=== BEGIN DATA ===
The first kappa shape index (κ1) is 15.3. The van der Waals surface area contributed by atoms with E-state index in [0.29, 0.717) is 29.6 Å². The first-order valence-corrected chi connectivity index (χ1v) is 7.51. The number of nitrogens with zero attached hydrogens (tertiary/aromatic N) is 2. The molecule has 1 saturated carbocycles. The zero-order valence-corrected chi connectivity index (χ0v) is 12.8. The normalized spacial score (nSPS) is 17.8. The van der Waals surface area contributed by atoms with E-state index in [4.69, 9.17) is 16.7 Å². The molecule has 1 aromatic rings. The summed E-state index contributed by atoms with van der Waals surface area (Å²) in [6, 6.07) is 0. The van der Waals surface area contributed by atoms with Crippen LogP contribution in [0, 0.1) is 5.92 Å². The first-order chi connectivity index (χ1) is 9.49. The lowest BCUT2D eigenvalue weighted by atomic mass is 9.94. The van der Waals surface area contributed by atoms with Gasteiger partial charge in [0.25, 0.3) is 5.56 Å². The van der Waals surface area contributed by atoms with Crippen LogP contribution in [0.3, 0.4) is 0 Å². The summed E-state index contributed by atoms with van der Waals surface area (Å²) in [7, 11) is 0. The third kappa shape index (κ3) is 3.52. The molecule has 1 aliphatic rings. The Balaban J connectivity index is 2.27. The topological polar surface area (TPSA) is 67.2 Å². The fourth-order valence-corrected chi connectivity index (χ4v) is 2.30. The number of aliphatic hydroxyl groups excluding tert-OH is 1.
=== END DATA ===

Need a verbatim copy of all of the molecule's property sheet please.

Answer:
The first kappa shape index (κ1) is 15.3. The van der Waals surface area contributed by atoms with E-state index in [0.29, 0.717) is 29.6 Å². The first-order valence-corrected chi connectivity index (χ1v) is 7.51. The number of nitrogens with zero attached hydrogens (tertiary/aromatic N) is 2. The molecule has 1 saturated carbocycles. The zero-order valence-corrected chi connectivity index (χ0v) is 12.8. The normalized spacial score (nSPS) is 17.8. The van der Waals surface area contributed by atoms with E-state index in [4.69, 9.17) is 16.7 Å². The molecule has 1 aromatic rings. The summed E-state index contributed by atoms with van der Waals surface area (Å²) in [6, 6.07) is 0. The van der Waals surface area contributed by atoms with Crippen LogP contribution in [0, 0.1) is 5.92 Å². The first-order chi connectivity index (χ1) is 9.49. The lowest BCUT2D eigenvalue weighted by atomic mass is 9.94. The van der Waals surface area contributed by atoms with Gasteiger partial charge in [0.25, 0.3) is 5.56 Å². The van der Waals surface area contributed by atoms with Crippen LogP contribution in [0.3, 0.4) is 0 Å². The summed E-state index contributed by atoms with van der Waals surface area (Å²) in [7, 11) is 0. The third kappa shape index (κ3) is 3.52. The molecule has 1 aliphatic rings. The Balaban J connectivity index is 2.27. The topological polar surface area (TPSA) is 67.2 Å². The fourth-order valence-corrected chi connectivity index (χ4v) is 2.30. The number of aliphatic hydroxyl groups excluding tert-OH is 1.